Ben started off cheap. Bob says his taste ran to dollar-store silver garlands and animated polar bears swigging martinis. “You wouldn’t know if it was a restaurant or a store that sold Christmas decorations,” Bob says. “He loved Christmas decorations. … It seemed like the business was secondary to that.”

Ben died in 1996, and Christmas fell to Bob. He bypassed the dollar stores in favor of New England antique barns. He added stuff each year, and his tree became a destination. “If we didn’t have this Christmas here,” he says, “we wouldn’t have this business here.”

Rolf’s perked me up, at least until I hear “Grandma Got Run Over by a Reindeer.” And perking people up, Bob says, justifies the six weeks of installation.

“Maybe they had a bad time somewhere. Maybe they had a bad day at work. And at least they walked in here and had a moment of happiness.”

Find happiness at Rolf’s German Restaurant, at 281 Third Avenue, between 22nd and 23rd streets, in New York City.

Wednesday, November 7, 2012

New in New York: Warm Up to the Cup at Meatball Obsession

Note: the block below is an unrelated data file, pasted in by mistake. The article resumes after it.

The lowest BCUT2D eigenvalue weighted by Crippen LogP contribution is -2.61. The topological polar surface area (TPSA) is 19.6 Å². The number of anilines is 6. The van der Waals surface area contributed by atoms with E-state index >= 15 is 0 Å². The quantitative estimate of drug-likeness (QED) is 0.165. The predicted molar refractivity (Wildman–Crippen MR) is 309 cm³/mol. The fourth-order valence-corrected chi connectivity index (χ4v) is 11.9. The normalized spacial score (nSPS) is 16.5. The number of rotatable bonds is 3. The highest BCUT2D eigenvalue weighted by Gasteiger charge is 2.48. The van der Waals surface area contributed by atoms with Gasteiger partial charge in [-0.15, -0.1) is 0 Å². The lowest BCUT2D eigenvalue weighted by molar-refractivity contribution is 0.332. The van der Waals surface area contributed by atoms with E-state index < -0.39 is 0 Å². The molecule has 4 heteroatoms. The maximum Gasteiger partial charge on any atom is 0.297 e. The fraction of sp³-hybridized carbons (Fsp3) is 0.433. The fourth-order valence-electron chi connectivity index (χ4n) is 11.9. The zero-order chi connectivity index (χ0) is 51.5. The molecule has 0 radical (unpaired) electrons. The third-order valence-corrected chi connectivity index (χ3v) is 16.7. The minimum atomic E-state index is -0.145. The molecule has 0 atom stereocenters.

Meatballs in a cup are a treat for anyone dining in New York
By Mitch Broder

When it’s hot, you want a cup of ice cream. When it’s cold, you want a cup of meatball.

When you look at it that way, you may begin to grasp the logic behind the Home of the Original Meatball in a Cup.

Meatball Obsession offers those dining in New York a casual way to taste the obsession.
The Home is Meatball Obsession, which looks like an ice-cream stand except that instead of ice cream containers it has meatball pots. It serves you a cup with a giant meatball in the flavor of your choice, with the toppings of your choice and Parmesan bread instead of a wafer.

It opened in time for summer, since it is clearly up for a challenge, but it is now embarking upon its maiden meatball season. It has unveiled new items, new toppings, and a new meatball, and it is waiting to see you having yourself a little Italian meal walking.

In keeping with popular practice, it provides you with three steps toward acquiring your optimal movable feast. Step 1 is “Indulge Your Obsession,” which means “Choose Your Meatball,” which means you can have Beef, Turkey, Pork Sausage, or the new Chicken, in Sunday Sauce.